One night, after Babette has finished teaching a class on correct posture in a nearby Congregational church, she and Jack lounge in bed, asking each other what they each want sexually. They determine that Babette will read erotic literature aloud to Jack, but in the process of deciding what to read—as well as debating which of them the act is intended to please—they become sidetracked and end up innocently thumbing through a collection of old family photo albums. It is the nature of their marriage, Jack says, to tell one another everything. The chapter ends with the bare statement of the one question that keeps incessantly tugging at both of them: “Who will die first?”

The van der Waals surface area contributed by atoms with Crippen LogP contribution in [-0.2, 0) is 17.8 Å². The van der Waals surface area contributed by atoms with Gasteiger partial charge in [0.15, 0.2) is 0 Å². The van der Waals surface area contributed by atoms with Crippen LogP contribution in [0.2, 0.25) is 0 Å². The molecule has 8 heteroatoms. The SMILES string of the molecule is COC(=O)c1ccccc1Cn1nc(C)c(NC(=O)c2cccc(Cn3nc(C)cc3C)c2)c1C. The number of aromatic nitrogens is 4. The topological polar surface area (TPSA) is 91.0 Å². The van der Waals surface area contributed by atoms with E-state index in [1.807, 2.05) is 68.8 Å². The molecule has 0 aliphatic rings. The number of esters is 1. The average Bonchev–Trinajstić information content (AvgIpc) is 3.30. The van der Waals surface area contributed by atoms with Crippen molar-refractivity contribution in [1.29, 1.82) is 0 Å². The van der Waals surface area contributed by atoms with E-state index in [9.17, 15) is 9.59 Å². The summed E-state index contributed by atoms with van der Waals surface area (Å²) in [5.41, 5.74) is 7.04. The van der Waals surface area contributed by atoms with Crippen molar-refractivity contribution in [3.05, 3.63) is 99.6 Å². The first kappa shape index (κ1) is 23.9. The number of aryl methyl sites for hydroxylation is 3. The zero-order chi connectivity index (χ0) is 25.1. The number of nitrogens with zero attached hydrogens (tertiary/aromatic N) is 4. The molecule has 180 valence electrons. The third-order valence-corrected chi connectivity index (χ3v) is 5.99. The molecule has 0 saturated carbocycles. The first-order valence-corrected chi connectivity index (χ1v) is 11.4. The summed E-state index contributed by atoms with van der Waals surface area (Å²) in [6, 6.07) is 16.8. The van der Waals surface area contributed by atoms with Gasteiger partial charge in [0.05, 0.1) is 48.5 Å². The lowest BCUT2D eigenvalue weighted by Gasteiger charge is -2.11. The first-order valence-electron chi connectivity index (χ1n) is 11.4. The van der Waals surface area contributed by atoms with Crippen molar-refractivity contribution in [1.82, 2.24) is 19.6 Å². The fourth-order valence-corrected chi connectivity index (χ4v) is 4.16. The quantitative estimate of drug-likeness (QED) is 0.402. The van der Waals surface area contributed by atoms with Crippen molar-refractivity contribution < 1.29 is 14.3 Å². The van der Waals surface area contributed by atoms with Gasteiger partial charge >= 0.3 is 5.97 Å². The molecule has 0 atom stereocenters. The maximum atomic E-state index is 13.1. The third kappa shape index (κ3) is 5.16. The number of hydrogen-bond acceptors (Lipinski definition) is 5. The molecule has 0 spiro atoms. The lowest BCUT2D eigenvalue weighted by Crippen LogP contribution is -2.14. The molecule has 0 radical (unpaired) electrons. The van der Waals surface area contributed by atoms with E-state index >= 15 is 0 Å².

Once more, the fear of death is ever-present. Even during calm, happy moments, Jack can’t banish it from his mind. As such, death is framed as both literally and intellectually inescapable. However, though Jack will inevitably die, it isn’t necessarily the case that thinking about this demise is unavoidable. Nonetheless, he conflates the two notions such that death becomes, in effect, a psychological condition.